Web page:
I understood legacy -- I was likely teaching in prisons because my father had done it in my childhood. I remember he drove a car from the motor pool of the small southern university where he taught to a state prison two hours away to teach composition to inmates.
I'm not implying that intercollegiate athletics should be abolished, but limits on scholarships, spending on athletic programs, physical education staff salary and ancillary income could restore the appropriate balance.
To create lasting, positive impact in our communities, we need to challenge volunteers to become allies, creating deep understanding of systemic change needed while building relationships across socioeconomic divides and achieving results for families.
Higher education is a mature industry that is on the cusp of major transformations in the next two decades, and every college and university will need to prepare to maintain their quality, efficiency and relevancy in this climate.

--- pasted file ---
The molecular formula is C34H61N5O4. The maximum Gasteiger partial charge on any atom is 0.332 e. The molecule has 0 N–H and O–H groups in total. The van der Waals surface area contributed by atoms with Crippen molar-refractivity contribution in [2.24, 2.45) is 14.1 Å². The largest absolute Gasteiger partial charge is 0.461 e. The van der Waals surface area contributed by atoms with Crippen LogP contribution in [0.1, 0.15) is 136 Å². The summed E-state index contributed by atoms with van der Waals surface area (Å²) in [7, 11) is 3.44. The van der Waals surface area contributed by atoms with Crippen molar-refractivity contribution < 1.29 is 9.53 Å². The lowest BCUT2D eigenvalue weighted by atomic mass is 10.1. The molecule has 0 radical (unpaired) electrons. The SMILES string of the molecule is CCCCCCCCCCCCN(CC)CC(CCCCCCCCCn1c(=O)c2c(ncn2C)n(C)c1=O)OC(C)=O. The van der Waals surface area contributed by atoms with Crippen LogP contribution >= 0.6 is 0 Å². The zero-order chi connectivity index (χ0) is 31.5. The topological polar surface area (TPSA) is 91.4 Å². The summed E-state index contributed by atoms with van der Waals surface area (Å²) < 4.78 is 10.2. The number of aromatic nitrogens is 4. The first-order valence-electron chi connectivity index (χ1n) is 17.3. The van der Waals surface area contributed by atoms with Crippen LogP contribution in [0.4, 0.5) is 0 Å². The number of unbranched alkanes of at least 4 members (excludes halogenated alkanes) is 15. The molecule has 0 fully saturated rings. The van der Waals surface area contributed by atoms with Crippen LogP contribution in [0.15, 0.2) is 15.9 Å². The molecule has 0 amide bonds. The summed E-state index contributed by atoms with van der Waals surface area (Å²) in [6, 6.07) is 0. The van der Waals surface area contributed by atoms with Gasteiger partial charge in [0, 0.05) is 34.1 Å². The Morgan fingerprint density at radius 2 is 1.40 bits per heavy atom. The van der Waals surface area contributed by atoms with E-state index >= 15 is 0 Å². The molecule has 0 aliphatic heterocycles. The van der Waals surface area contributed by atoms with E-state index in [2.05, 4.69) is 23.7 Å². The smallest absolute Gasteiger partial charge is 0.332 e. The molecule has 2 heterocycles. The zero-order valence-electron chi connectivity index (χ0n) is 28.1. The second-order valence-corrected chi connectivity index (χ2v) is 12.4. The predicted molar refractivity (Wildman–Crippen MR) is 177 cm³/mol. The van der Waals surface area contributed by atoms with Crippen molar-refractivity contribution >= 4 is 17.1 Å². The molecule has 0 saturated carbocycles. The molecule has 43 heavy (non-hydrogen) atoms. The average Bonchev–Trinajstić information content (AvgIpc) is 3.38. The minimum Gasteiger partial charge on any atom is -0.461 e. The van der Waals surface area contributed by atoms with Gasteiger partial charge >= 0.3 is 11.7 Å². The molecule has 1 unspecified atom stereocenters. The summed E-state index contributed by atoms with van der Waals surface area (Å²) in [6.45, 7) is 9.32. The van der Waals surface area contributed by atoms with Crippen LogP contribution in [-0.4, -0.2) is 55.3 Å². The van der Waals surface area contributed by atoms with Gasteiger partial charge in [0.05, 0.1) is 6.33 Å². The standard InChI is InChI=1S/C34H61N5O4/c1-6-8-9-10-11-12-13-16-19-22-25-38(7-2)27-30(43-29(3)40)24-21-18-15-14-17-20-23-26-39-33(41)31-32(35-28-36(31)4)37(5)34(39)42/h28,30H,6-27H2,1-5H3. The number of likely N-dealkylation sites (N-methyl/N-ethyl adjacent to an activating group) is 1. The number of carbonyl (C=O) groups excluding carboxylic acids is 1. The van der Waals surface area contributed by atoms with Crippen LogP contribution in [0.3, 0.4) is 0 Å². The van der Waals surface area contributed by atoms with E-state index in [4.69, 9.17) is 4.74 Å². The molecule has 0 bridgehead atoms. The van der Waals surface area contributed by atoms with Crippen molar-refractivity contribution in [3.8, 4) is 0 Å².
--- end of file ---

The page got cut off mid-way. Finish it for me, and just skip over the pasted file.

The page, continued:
Given the need for this shift in college students, digital learning presents both a danger and an opportunity. The danger of the digital world is that it closes students off from the shift that is required if students are to become serious learners.
The reason that Kwasi's success doesn't depend on which school he attends is because Kwasi has cracked the "big secret" that I hope to instill in every one of my students: ultimately, the power to succeed lies in you.
The real tragedy is the lost opportunity for colleges to help change for the better the trajectory of college athletes' academic careers, even for those who were passed through deficient middle and high schools.
I can't claim any credit for his final decision to attend a small liberal arts college, but I thought other parents who are facing a similar situation might like to see a shortened version of the letter I sent to my son more than twenty years ago.